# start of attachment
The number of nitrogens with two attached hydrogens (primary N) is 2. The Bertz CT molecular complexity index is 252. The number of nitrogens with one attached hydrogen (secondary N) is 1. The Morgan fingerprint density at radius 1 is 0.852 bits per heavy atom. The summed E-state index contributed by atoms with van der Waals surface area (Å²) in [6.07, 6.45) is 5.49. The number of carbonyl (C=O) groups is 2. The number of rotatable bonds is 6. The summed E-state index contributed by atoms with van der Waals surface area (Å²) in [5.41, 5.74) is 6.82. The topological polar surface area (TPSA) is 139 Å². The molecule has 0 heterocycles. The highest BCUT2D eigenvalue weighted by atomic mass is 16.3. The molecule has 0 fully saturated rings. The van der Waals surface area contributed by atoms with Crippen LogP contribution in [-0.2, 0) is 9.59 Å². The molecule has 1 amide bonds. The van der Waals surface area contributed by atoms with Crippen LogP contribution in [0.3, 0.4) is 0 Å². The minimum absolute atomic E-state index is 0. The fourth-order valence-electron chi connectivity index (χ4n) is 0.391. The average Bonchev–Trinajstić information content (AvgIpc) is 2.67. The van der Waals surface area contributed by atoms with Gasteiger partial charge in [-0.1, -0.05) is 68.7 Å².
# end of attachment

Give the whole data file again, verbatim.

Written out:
The number of nitrogens with two attached hydrogens (primary N) is 2. The Bertz CT molecular complexity index is 252. The number of nitrogens with one attached hydrogen (secondary N) is 1. The Morgan fingerprint density at radius 1 is 0.852 bits per heavy atom. The summed E-state index contributed by atoms with van der Waals surface area (Å²) in [6.07, 6.45) is 5.49. The number of carbonyl (C=O) groups is 2. The number of rotatable bonds is 6. The summed E-state index contributed by atoms with van der Waals surface area (Å²) in [5.41, 5.74) is 6.82. The topological polar surface area (TPSA) is 139 Å². The molecule has 0 heterocycles. The highest BCUT2D eigenvalue weighted by atomic mass is 16.3. The molecule has 0 fully saturated rings. The van der Waals surface area contributed by atoms with Crippen LogP contribution in [-0.2, 0) is 9.59 Å². The molecule has 1 amide bonds. The van der Waals surface area contributed by atoms with Crippen LogP contribution in [0.3, 0.4) is 0 Å². The minimum absolute atomic E-state index is 0. The fourth-order valence-electron chi connectivity index (χ4n) is 0.391. The average Bonchev–Trinajstić information content (AvgIpc) is 2.67. The van der Waals surface area contributed by atoms with Gasteiger partial charge in [-0.1, -0.05) is 68.7 Å².